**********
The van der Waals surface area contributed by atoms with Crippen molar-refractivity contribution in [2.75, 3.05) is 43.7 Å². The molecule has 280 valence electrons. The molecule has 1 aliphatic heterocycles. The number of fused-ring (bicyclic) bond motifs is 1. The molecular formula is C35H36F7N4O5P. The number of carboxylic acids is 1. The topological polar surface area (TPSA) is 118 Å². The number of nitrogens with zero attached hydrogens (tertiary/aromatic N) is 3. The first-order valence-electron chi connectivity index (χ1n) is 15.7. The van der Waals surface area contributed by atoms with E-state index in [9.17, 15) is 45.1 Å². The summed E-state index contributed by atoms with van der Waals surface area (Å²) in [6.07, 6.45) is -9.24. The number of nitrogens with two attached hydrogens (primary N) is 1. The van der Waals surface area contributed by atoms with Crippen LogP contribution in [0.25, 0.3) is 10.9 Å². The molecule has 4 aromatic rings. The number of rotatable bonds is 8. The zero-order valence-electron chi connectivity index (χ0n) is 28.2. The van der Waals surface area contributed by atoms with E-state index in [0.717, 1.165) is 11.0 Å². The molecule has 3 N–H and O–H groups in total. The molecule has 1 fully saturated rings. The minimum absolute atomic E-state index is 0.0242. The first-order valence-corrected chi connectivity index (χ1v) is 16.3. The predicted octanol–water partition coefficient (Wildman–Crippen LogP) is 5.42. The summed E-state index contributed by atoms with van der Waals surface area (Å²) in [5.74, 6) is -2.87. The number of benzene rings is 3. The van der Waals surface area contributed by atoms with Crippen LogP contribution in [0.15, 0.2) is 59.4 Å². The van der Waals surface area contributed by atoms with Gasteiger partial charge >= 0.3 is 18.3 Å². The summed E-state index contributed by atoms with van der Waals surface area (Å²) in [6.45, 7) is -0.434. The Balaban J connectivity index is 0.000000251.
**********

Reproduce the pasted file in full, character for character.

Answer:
The van der Waals surface area contributed by atoms with Crippen molar-refractivity contribution in [2.75, 3.05) is 43.7 Å². The molecule has 280 valence electrons. The molecule has 1 aliphatic heterocycles. The number of fused-ring (bicyclic) bond motifs is 1. The molecular formula is C35H36F7N4O5P. The number of carboxylic acids is 1. The topological polar surface area (TPSA) is 118 Å². The number of nitrogens with zero attached hydrogens (tertiary/aromatic N) is 3. The first-order valence-electron chi connectivity index (χ1n) is 15.7. The van der Waals surface area contributed by atoms with E-state index in [9.17, 15) is 45.1 Å². The summed E-state index contributed by atoms with van der Waals surface area (Å²) in [6.07, 6.45) is -9.24. The number of nitrogens with two attached hydrogens (primary N) is 1. The van der Waals surface area contributed by atoms with Crippen LogP contribution in [0.25, 0.3) is 10.9 Å². The molecule has 4 aromatic rings. The number of rotatable bonds is 8. The zero-order valence-electron chi connectivity index (χ0n) is 28.2. The van der Waals surface area contributed by atoms with E-state index in [0.717, 1.165) is 11.0 Å². The molecule has 3 N–H and O–H groups in total. The molecule has 1 fully saturated rings. The minimum absolute atomic E-state index is 0.0242. The first-order valence-corrected chi connectivity index (χ1v) is 16.3. The predicted octanol–water partition coefficient (Wildman–Crippen LogP) is 5.42. The summed E-state index contributed by atoms with van der Waals surface area (Å²) in [5.74, 6) is -2.87. The number of benzene rings is 3. The van der Waals surface area contributed by atoms with Crippen LogP contribution in [0.15, 0.2) is 59.4 Å². The van der Waals surface area contributed by atoms with Gasteiger partial charge >= 0.3 is 18.3 Å². The summed E-state index contributed by atoms with van der Waals surface area (Å²) in [6.45, 7) is -0.434. The Balaban J connectivity index is 0.000000251.